The TAT began by explaining that New York State and New York City impose personal income taxes on resident individuals, and that the State taxes nonresident individuals.[xv] Residents are taxed on their income from all sources.[xvi] Nonresidents are taxed only on their New York State source income.[xvii]
The TAT observed that New York City’s definitions of a resident individual were identical to New York State’s, except for the substitution of the term “city” for “state.” [xviii]
A New York State resident individual, the TAT continued, includes a person “who is domiciled in this state”.[xix] A resident individual also includes a so-called “statutory resident,” which was defined as a person who was not domiciled in New York State, but who (1) maintained a permanent place of abode in the state for substantially all of the taxable year; and who (2) spent at least 183 days in the state during the taxable year.[xx]
The question before the TAT was whether Taxpayer was a statutory resident during the Year
For statutory residency purposes, a permanent place of abode is “a dwelling place of a permanent nature maintained by the taxpayer, whether or not owned by such taxpayer . . .”.[xxi] Such a dwelling must have the physical characteristics ordinarily found in a dwelling suitable for year-round habitation.
Additionally, the taxpayer must have a “residential interest” in the property.[xxii] Citing the recent Obus decision,[xxiii] the TAT stated that “[t]he taxpayer must have utilized the dwelling as [their] residence; maintaining a dwelling that could be a permanent place of abode is not enough to establish status as a statutory resident.”[xxiv]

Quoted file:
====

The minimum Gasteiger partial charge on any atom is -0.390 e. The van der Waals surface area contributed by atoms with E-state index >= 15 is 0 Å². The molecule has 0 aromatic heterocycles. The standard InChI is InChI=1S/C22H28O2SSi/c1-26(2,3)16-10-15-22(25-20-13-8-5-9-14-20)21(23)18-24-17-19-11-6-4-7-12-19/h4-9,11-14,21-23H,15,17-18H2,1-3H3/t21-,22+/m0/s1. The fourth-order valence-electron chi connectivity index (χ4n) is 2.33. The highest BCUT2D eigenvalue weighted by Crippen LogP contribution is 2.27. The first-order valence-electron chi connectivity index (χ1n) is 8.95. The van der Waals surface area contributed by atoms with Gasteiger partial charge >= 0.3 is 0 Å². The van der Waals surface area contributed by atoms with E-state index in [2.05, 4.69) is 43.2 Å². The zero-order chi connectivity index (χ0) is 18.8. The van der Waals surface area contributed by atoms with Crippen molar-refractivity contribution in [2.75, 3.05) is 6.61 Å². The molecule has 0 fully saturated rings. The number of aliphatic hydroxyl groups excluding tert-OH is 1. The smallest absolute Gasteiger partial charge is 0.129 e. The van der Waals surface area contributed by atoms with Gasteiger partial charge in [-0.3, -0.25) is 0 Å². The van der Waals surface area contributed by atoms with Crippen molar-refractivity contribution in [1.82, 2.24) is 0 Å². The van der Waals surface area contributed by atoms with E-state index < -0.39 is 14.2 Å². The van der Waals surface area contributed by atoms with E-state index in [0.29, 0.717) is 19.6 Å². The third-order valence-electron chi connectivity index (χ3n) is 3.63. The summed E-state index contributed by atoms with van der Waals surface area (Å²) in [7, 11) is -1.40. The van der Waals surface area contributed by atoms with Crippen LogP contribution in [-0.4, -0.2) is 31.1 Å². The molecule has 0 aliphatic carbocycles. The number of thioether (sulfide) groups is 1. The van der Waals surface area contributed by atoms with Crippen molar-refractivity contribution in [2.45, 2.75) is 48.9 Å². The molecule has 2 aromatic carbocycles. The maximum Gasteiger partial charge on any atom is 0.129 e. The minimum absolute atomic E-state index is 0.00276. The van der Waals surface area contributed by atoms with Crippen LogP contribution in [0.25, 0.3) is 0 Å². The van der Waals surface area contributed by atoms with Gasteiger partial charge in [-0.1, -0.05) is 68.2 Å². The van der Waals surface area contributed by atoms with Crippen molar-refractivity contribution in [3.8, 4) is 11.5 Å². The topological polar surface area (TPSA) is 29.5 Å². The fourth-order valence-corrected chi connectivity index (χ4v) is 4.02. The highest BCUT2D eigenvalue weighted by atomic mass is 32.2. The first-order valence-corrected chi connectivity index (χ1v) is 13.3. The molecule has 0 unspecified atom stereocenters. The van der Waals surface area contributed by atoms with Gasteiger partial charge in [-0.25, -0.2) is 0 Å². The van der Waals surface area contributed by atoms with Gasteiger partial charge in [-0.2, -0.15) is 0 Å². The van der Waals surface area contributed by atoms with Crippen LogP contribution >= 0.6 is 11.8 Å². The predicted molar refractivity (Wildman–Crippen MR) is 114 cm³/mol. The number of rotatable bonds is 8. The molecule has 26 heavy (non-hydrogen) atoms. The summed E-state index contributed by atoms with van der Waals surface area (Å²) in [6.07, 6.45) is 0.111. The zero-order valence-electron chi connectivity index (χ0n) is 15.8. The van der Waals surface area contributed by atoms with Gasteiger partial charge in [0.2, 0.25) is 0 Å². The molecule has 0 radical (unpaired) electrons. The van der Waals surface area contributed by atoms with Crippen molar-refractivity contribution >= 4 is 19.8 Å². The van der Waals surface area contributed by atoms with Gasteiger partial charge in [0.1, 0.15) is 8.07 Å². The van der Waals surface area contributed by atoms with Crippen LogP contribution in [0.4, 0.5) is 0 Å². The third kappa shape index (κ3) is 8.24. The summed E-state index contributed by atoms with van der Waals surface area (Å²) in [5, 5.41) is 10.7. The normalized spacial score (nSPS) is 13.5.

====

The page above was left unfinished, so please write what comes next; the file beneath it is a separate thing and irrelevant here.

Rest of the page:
Accordingly, a residential interest determination necessarily involves a subjective analysis of the taxpayer’s use of the dwelling, including the nature and duration of such use. Relying on well-established precedent, the TAT explained that a residential interest may include an informal arrangement,[xxv] and that “maintaining” a place of abode involves “doing whatever is necessary to continue one’s living arrangements in a particular place.”[xxvi]
Taxpayer’s rental of the Rental Apt, the TAT stated, was the maintenance of a permanent place of abode for statutory residency purposes. The record showed: that this apartment was suitable for use as a residence; that Taxpayer had a right to use it as a residence; and that he did so. Taxpayer thus maintained a permanent place of abode in New York City during the period January 1st through November 1st.
In contrast, the New Apt was not a permanent place of abode for Taxpayer during any part of the Year. The TAT noted that a taxpayer must use a dwelling as a residence for the dwelling to be considered a permanent place of abode for statutory residency purposes. The TAT observed that Taxpayer did not reside in the New Apt until the following year. Thus, the TAT disagreed with the ALJ’s conclusion that Taxpayer maintained a permanent place of abode in New York for the period December 3 through December 31.